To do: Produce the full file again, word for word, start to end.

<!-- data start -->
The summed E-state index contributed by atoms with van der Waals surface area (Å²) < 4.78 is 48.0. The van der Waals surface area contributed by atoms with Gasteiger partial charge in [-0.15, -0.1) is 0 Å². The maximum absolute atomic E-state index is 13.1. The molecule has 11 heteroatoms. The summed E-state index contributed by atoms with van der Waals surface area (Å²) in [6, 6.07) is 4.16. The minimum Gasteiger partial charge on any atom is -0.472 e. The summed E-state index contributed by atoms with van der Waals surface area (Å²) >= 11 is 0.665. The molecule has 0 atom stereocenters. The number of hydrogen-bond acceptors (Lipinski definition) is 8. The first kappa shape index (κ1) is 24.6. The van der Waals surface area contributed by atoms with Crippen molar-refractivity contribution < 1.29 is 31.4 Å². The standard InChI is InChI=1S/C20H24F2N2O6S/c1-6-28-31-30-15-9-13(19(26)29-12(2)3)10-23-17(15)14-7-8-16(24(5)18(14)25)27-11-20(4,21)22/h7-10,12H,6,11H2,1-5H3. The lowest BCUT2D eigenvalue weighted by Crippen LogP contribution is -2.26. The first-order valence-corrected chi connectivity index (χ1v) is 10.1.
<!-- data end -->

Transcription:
The summed E-state index contributed by atoms with van der Waals surface area (Å²) < 4.78 is 48.0. The van der Waals surface area contributed by atoms with Gasteiger partial charge in [-0.15, -0.1) is 0 Å². The maximum absolute atomic E-state index is 13.1. The molecule has 11 heteroatoms. The summed E-state index contributed by atoms with van der Waals surface area (Å²) in [6, 6.07) is 4.16. The minimum Gasteiger partial charge on any atom is -0.472 e. The summed E-state index contributed by atoms with van der Waals surface area (Å²) >= 11 is 0.665. The molecule has 0 atom stereocenters. The number of hydrogen-bond acceptors (Lipinski definition) is 8. The first kappa shape index (κ1) is 24.6. The van der Waals surface area contributed by atoms with Crippen molar-refractivity contribution < 1.29 is 31.4 Å². The standard InChI is InChI=1S/C20H24F2N2O6S/c1-6-28-31-30-15-9-13(19(26)29-12(2)3)10-23-17(15)14-7-8-16(24(5)18(14)25)27-11-20(4,21)22/h7-10,12H,6,11H2,1-5H3. The lowest BCUT2D eigenvalue weighted by Crippen LogP contribution is -2.26. The first-order valence-corrected chi connectivity index (χ1v) is 10.1.